Not qualified to opine on what Israel could have done to prevent loss of civilian life when confronted with Hamas rockets and tunnels, Sanders nevertheless felt perfectly qualified to accuse it of having been “disproportionate” in its response. The then-Chairman of the Joint Chiefs of Staff, General Martin Dempsey, told the Carnegie Council for Ethics in International Affairs in New York City that Israel deserved praise for going to “extraordinary lengths to limit collateral damage and civilian casualties.” “The I[srael] D[efense] F[orces] is not interested in creating civilian casualties,” said Dempsey. “They’re interested in stopping the shooting of rockets and missiles out of the Gaza Strip and into Israel.”
Sanders did not know the facts and had no clue what Israel was supposed to have done, but he did know the proper line: Israel had been “disproportionate.” That seemed to define the limits of his knowledge. Asked by CNN’s Jake Tapper about criticism of his remarks by Michael Oren, who served in Washington as Israel’s Ambassador to the United States from 2009 to 2013—at the same time Sanders was a United States Senator—Sanders was stumped, and asked Tapper to throw him a life-line. “Who’s Mr. Oren?” Senator Sanders asked.
Sanders’ logic has been at times difficult to follow. Israel has a right “to take all actions that are needed to protect itself from terrorism” he intoned last week in an interview with the Los Angeles Times, but those actions evidently do not include trying to stop a terrorist organization from raining missiles down on its population. He did not always sound quite so vapid. “You have a situation in which Hamas is sending missiles into Israel,” he told a Vermont town hall meeting during the 2014 Gaza war. “And you know where some of those missiles are coming from? Populated areas. And that’s a fact.”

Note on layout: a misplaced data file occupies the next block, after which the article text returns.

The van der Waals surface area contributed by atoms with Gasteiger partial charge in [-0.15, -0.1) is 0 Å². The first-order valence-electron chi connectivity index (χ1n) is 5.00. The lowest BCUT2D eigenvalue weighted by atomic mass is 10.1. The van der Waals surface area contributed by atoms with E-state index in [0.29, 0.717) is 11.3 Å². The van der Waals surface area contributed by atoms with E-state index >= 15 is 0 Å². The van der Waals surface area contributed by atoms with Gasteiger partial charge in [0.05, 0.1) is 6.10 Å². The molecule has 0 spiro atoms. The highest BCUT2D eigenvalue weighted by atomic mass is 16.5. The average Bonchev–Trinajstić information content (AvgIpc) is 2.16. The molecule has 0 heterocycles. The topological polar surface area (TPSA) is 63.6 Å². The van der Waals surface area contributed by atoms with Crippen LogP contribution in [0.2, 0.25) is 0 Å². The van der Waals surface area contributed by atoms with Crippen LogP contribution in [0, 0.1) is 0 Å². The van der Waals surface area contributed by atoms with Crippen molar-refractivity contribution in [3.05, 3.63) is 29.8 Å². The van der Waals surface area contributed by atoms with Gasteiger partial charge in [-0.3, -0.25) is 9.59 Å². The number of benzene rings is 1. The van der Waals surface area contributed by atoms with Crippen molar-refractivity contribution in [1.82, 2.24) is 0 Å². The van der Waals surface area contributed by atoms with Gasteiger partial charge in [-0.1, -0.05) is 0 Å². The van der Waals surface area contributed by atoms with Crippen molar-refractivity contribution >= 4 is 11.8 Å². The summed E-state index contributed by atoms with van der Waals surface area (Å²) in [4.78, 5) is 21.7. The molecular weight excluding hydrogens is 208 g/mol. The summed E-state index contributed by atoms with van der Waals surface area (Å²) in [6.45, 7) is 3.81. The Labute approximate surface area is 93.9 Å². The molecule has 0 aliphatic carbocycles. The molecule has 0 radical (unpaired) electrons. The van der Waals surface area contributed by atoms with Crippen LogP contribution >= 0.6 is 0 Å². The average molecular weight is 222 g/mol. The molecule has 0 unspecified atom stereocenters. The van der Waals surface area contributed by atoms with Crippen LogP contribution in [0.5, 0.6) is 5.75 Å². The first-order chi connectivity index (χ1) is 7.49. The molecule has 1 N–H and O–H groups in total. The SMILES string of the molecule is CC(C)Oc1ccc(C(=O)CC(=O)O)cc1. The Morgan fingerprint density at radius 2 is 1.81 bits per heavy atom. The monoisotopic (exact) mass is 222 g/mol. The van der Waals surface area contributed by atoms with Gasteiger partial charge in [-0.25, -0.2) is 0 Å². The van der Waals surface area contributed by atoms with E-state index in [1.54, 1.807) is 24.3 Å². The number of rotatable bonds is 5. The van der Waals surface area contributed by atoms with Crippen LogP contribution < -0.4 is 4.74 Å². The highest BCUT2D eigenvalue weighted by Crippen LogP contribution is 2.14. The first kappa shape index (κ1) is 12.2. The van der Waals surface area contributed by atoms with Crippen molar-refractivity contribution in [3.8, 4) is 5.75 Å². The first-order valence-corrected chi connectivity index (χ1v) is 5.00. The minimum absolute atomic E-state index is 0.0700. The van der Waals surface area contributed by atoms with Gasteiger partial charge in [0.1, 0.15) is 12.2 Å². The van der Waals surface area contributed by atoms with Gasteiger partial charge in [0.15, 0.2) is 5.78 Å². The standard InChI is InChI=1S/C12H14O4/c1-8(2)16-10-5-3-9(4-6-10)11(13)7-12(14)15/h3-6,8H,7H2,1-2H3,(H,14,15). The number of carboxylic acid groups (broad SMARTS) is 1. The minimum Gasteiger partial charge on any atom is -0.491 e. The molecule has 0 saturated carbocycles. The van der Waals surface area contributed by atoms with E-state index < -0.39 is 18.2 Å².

But that was before Sanders was running for President, and Dershowitz’s point is that a fashionable anti-Israel line that had once been the domain of the hard left has not only leeched into a substantial segment of the Democratic Party base but threatens to swallow the party altogether. It is a mark of how correct Dershowitz is that the Sanders campaign could hire as its national Director of Jewish Outreach one Simone Zimmerman, whose pronouncements on the Mideast conflict included such triumphs of sobriety as the accusation that Israeli Prime Minister Benjamin Netanyahu had “sanctioned the murder of 2,000 Palestinians” and her now-famous Facebook post: “Fuck you Bibi.”